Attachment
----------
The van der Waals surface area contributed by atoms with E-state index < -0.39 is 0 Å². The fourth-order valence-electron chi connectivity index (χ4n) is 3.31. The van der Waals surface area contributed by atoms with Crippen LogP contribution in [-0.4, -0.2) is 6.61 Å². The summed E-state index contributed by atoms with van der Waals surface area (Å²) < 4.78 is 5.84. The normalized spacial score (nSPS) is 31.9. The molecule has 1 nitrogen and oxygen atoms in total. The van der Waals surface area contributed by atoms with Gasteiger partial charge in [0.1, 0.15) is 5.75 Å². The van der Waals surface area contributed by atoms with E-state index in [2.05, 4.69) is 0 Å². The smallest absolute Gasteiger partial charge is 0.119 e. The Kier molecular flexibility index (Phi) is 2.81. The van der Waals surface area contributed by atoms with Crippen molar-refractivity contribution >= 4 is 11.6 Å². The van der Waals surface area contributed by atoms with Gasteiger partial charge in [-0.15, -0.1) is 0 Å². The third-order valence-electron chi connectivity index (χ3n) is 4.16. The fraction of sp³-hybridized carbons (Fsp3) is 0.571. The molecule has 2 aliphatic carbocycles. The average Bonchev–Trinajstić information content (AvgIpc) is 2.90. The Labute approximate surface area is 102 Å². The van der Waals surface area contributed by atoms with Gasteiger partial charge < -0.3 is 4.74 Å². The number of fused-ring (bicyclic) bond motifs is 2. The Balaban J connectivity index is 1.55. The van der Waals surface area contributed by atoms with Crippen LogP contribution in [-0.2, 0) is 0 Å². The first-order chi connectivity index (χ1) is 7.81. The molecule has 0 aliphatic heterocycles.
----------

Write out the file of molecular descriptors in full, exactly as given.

The van der Waals surface area contributed by atoms with E-state index < -0.39 is 0 Å². The fourth-order valence-electron chi connectivity index (χ4n) is 3.31. The van der Waals surface area contributed by atoms with Crippen LogP contribution in [-0.4, -0.2) is 6.61 Å². The summed E-state index contributed by atoms with van der Waals surface area (Å²) < 4.78 is 5.84. The normalized spacial score (nSPS) is 31.9. The molecule has 1 nitrogen and oxygen atoms in total. The van der Waals surface area contributed by atoms with Gasteiger partial charge in [0.1, 0.15) is 5.75 Å². The van der Waals surface area contributed by atoms with E-state index in [2.05, 4.69) is 0 Å². The smallest absolute Gasteiger partial charge is 0.119 e. The Kier molecular flexibility index (Phi) is 2.81. The van der Waals surface area contributed by atoms with Crippen molar-refractivity contribution >= 4 is 11.6 Å². The van der Waals surface area contributed by atoms with Gasteiger partial charge in [-0.15, -0.1) is 0 Å². The third-order valence-electron chi connectivity index (χ3n) is 4.16. The fraction of sp³-hybridized carbons (Fsp3) is 0.571. The molecule has 2 aliphatic carbocycles. The average Bonchev–Trinajstić information content (AvgIpc) is 2.90. The Labute approximate surface area is 102 Å². The van der Waals surface area contributed by atoms with Gasteiger partial charge < -0.3 is 4.74 Å². The number of fused-ring (bicyclic) bond motifs is 2. The Balaban J connectivity index is 1.55. The van der Waals surface area contributed by atoms with Crippen LogP contribution in [-0.2, 0) is 0 Å². The first-order chi connectivity index (χ1) is 7.81. The molecule has 0 aliphatic heterocycles.